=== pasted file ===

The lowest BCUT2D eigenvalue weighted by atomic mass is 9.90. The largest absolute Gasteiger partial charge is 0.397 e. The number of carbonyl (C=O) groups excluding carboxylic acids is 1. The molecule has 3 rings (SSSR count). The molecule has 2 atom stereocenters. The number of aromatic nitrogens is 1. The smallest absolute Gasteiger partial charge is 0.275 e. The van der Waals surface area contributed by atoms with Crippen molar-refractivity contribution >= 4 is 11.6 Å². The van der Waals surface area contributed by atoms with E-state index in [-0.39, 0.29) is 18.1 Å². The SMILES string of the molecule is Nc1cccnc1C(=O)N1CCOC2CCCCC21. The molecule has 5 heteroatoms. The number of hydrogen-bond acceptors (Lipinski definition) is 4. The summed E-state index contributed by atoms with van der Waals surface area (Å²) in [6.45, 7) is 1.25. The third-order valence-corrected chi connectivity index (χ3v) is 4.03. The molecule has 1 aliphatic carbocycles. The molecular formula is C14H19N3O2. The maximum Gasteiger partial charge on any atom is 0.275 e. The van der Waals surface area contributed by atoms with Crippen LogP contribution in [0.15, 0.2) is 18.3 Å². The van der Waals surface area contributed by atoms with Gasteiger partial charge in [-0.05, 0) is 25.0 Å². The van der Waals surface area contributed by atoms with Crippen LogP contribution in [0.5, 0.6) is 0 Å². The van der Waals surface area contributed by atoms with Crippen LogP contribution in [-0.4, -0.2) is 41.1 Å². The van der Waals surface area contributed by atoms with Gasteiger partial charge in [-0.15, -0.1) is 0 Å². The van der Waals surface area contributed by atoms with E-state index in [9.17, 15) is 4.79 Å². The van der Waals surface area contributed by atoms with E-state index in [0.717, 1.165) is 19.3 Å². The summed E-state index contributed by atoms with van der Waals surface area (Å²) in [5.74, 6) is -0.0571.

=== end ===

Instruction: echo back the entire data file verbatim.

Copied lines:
The lowest BCUT2D eigenvalue weighted by atomic mass is 9.90. The largest absolute Gasteiger partial charge is 0.397 e. The number of carbonyl (C=O) groups excluding carboxylic acids is 1. The molecule has 3 rings (SSSR count). The molecule has 2 atom stereocenters. The number of aromatic nitrogens is 1. The smallest absolute Gasteiger partial charge is 0.275 e. The van der Waals surface area contributed by atoms with Crippen molar-refractivity contribution >= 4 is 11.6 Å². The van der Waals surface area contributed by atoms with E-state index in [-0.39, 0.29) is 18.1 Å². The SMILES string of the molecule is Nc1cccnc1C(=O)N1CCOC2CCCCC21. The molecule has 5 heteroatoms. The number of hydrogen-bond acceptors (Lipinski definition) is 4. The summed E-state index contributed by atoms with van der Waals surface area (Å²) in [6.45, 7) is 1.25. The third-order valence-corrected chi connectivity index (χ3v) is 4.03. The molecule has 1 aliphatic carbocycles. The molecular formula is C14H19N3O2. The maximum Gasteiger partial charge on any atom is 0.275 e. The van der Waals surface area contributed by atoms with Crippen LogP contribution in [0.15, 0.2) is 18.3 Å². The van der Waals surface area contributed by atoms with Gasteiger partial charge in [-0.05, 0) is 25.0 Å². The van der Waals surface area contributed by atoms with Crippen LogP contribution in [0.5, 0.6) is 0 Å². The van der Waals surface area contributed by atoms with Crippen LogP contribution in [-0.4, -0.2) is 41.1 Å². The van der Waals surface area contributed by atoms with Gasteiger partial charge in [-0.15, -0.1) is 0 Å². The van der Waals surface area contributed by atoms with E-state index in [9.17, 15) is 4.79 Å². The van der Waals surface area contributed by atoms with E-state index in [0.717, 1.165) is 19.3 Å². The summed E-state index contributed by atoms with van der Waals surface area (Å²) in [5.74, 6) is -0.0571.